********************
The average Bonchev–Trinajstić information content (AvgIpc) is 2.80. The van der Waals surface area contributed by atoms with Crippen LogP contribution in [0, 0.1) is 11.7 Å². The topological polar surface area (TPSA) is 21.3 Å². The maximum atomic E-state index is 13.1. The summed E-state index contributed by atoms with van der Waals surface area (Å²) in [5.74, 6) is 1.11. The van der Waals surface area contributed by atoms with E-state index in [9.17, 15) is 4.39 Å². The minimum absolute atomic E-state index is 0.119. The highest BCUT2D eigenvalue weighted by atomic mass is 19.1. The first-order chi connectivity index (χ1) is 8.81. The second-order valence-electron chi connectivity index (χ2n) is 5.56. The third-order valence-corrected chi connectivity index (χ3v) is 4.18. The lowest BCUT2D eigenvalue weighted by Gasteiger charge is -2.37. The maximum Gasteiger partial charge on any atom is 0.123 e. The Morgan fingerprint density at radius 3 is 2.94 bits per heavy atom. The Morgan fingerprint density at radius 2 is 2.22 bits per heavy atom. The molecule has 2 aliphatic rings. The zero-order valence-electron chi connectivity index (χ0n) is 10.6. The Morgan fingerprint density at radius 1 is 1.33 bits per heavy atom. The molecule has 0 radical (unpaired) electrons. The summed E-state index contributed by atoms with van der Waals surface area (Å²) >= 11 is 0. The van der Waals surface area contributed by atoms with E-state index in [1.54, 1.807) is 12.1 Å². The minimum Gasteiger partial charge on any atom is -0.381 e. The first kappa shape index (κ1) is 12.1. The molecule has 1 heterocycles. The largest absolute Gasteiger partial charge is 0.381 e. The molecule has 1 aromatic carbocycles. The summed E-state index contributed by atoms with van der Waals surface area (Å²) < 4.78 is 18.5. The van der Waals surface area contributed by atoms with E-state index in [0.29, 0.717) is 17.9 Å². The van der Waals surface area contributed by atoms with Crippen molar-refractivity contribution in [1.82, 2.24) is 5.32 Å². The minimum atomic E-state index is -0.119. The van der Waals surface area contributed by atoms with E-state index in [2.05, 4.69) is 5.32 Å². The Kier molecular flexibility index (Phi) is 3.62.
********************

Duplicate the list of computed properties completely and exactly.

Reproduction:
The average Bonchev–Trinajstić information content (AvgIpc) is 2.80. The van der Waals surface area contributed by atoms with Crippen LogP contribution in [0, 0.1) is 11.7 Å². The topological polar surface area (TPSA) is 21.3 Å². The maximum atomic E-state index is 13.1. The summed E-state index contributed by atoms with van der Waals surface area (Å²) in [5.74, 6) is 1.11. The van der Waals surface area contributed by atoms with E-state index in [9.17, 15) is 4.39 Å². The minimum absolute atomic E-state index is 0.119. The highest BCUT2D eigenvalue weighted by atomic mass is 19.1. The first-order chi connectivity index (χ1) is 8.81. The second-order valence-electron chi connectivity index (χ2n) is 5.56. The third-order valence-corrected chi connectivity index (χ3v) is 4.18. The lowest BCUT2D eigenvalue weighted by Gasteiger charge is -2.37. The maximum Gasteiger partial charge on any atom is 0.123 e. The Morgan fingerprint density at radius 3 is 2.94 bits per heavy atom. The Morgan fingerprint density at radius 2 is 2.22 bits per heavy atom. The molecule has 2 aliphatic rings. The zero-order valence-electron chi connectivity index (χ0n) is 10.6. The Morgan fingerprint density at radius 1 is 1.33 bits per heavy atom. The molecule has 0 radical (unpaired) electrons. The summed E-state index contributed by atoms with van der Waals surface area (Å²) >= 11 is 0. The van der Waals surface area contributed by atoms with E-state index in [1.54, 1.807) is 12.1 Å². The minimum Gasteiger partial charge on any atom is -0.381 e. The first kappa shape index (κ1) is 12.1. The molecule has 1 heterocycles. The largest absolute Gasteiger partial charge is 0.381 e. The molecule has 1 aromatic carbocycles. The summed E-state index contributed by atoms with van der Waals surface area (Å²) < 4.78 is 18.5. The van der Waals surface area contributed by atoms with E-state index in [0.29, 0.717) is 17.9 Å². The van der Waals surface area contributed by atoms with Crippen molar-refractivity contribution in [1.82, 2.24) is 5.32 Å². The minimum atomic E-state index is -0.119. The van der Waals surface area contributed by atoms with E-state index in [2.05, 4.69) is 5.32 Å². The Kier molecular flexibility index (Phi) is 3.62.